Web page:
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THE DAILY CAIRO BULLETIN: FRIDAY MORNING, MARCH 26, 1380.
SMALL ADVERTISE FATS.
A LI, ADVERTISKM2NTS in thli column. il
! line rarh or Um will be piilillcbml for-.'H
roUnelnrrtliiii;St.air. M renta; I wwtk. W;
tnoutn, 1 M; S mouths without chiiuT, fil.U) per
tooDlh. Kacu additional uuu, prorata, miiihuuui
iiiiv vv- ivrirn
To learti tli carpenter and jomer'a Irade, M not
At order pood for 10i. if applied on any atyle
rat-claM Mendlciahou nano. w ill r.e aoia iuw,
Apply at thl oOlco.
Mrt. L. .1 Bvrno can accommodate few any
boder. alo board and room for two. Price very
low. Applv at her huu uext to the Catholic
church ou Waaulniitoii aveuuti.
yy II. 51 ARE AN, M. D.,
Homeopathic Physician and Surgeon.
Offlce HO Co jmvrrlul avenue. Residence corner
Fourteenth St. and waHuinirion avenue, cairo.
R. E. W. WHITLOCK,
trmet No. 11 Commercial Avenue, between
Eighth and Ninth Street
J)R. W. C. JOCELYN,
OFFICE CIl'UiIi Street, near Commercial Arenue,
NOTARY PCBLIC. '
Notary Public and Conveyancer.
OFFICE .---With the Widows' and Oorpnaua' Mil
sal Aid society.
PROPRIETOR OF SPROATS PATENT
Wholesale Dealer in Ice.
ICE BY THE CAR LOAD OR TON, WELL
PACKED FOR SHIPPING.
Oar Loads a Specialty.
o F FIC k :
Cor. Twelfth Street and Levee,
YOCUM & BRODERIUK,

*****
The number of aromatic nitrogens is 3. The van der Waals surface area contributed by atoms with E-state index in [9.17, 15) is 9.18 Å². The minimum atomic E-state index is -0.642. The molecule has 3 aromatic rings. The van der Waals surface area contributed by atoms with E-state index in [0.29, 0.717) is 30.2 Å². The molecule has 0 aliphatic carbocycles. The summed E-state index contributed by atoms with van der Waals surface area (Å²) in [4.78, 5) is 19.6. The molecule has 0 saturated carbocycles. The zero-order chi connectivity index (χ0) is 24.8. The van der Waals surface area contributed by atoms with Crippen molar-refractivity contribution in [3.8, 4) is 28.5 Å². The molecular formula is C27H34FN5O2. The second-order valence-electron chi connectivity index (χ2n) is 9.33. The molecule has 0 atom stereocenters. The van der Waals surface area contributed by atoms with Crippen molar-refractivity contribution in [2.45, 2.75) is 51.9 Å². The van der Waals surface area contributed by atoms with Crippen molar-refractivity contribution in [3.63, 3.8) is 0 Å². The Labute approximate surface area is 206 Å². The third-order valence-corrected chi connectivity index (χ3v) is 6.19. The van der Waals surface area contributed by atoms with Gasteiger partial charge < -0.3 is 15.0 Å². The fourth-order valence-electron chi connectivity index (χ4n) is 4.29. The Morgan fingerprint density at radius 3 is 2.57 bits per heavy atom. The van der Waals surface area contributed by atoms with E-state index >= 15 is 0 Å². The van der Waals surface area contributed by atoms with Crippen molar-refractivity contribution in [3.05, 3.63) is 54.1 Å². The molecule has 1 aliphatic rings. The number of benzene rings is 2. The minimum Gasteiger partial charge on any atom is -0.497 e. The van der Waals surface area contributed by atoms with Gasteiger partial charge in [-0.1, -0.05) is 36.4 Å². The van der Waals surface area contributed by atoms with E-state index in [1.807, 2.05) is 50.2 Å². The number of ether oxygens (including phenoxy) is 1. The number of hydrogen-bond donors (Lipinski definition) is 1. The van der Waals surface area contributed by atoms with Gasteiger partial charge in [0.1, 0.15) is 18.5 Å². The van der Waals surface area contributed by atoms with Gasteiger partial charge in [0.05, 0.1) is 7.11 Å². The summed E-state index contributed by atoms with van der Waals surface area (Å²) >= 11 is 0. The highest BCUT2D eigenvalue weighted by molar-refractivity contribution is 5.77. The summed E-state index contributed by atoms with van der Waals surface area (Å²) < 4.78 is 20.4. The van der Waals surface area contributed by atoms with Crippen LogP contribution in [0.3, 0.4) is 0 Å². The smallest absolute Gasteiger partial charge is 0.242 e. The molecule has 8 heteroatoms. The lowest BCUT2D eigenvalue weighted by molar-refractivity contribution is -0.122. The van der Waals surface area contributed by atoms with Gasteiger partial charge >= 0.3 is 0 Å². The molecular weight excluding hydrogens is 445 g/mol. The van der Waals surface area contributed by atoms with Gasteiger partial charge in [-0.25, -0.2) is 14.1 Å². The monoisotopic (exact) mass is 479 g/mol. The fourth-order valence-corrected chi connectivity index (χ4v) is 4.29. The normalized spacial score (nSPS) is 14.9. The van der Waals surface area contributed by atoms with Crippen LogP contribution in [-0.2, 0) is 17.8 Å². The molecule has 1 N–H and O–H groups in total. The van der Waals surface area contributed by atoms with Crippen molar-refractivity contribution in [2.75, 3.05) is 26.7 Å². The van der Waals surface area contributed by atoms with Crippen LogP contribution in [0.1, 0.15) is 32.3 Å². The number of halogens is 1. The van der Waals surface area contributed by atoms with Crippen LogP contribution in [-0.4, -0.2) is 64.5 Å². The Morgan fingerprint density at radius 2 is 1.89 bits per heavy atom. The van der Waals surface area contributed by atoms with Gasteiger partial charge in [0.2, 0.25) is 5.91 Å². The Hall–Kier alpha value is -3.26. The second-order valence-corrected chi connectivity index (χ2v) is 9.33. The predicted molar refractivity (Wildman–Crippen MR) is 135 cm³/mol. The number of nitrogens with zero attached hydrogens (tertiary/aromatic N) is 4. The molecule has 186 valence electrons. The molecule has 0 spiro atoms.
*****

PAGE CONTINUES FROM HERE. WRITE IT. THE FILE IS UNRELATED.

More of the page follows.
STAPLE and FANCY
Washington Avenue, Cox-.
rpHE CITY NATIONAL BANK
W. P. HALLIDAY. I'remdeut.
H. L. UALLIMAY, Vice-Pre-ldem.
'f H03. W. HALLIDAY. Ca-liier.
. iTAATN TATUIB, W. P. IIALUHAV,
HINKV I.. IIAI.UDAY, K. II. Cl'NNINOIIAN,
0. O. WILLIAMSON, STKCMKS BIHU,
H. U. CAVUKK.
Exchange, Coin and United States Bonds
BOt'UUT AND SOLD.
Dopaoltf received and a general liatik1nJiuitie'ii
jLEXANDEU COUNTY BANK,
Commercial Avenue ami Eighth Street,
F BitOMn, 1'renbb'iit.
P. Nkkf. Vlce-Prenldeiit,
II. Wri.i.ii, Canhier.
T.J. Kkktu, AKsiidaiit Caohif r.
Krox. Cant.- WlllUni Klte.'e. Cairo;
Peter Nell. ('airef' William Wolf, Cairo;
C. M. Ortrrluu, Cifr,': R L. Itilllnlev.st. Loulu;
. Buiier, Cairo: J- Cleiumm, Caleiloula;
A GENERAL BASKa'N0 Bl'SIXF.HS HONK.
IjU'CHANtilt mid and in. "Uhl. Inlercm paid In
J the havluj: Depirtmeh 1 CuIIitIIiiiik hi tide
udall bttitiuerx promptly uiteV1"'1' '".
One Niht Only !
Tuesday Evening, March H0th
The Popular ArtlM
In the rumantiu drituia
"THE TWO ORPHANS."
, Roervid 8atH. J1.00. J ul n f at tUrtnim'
THE DAILY BULLETIN.
Only Morning: Daily in Southern Illinois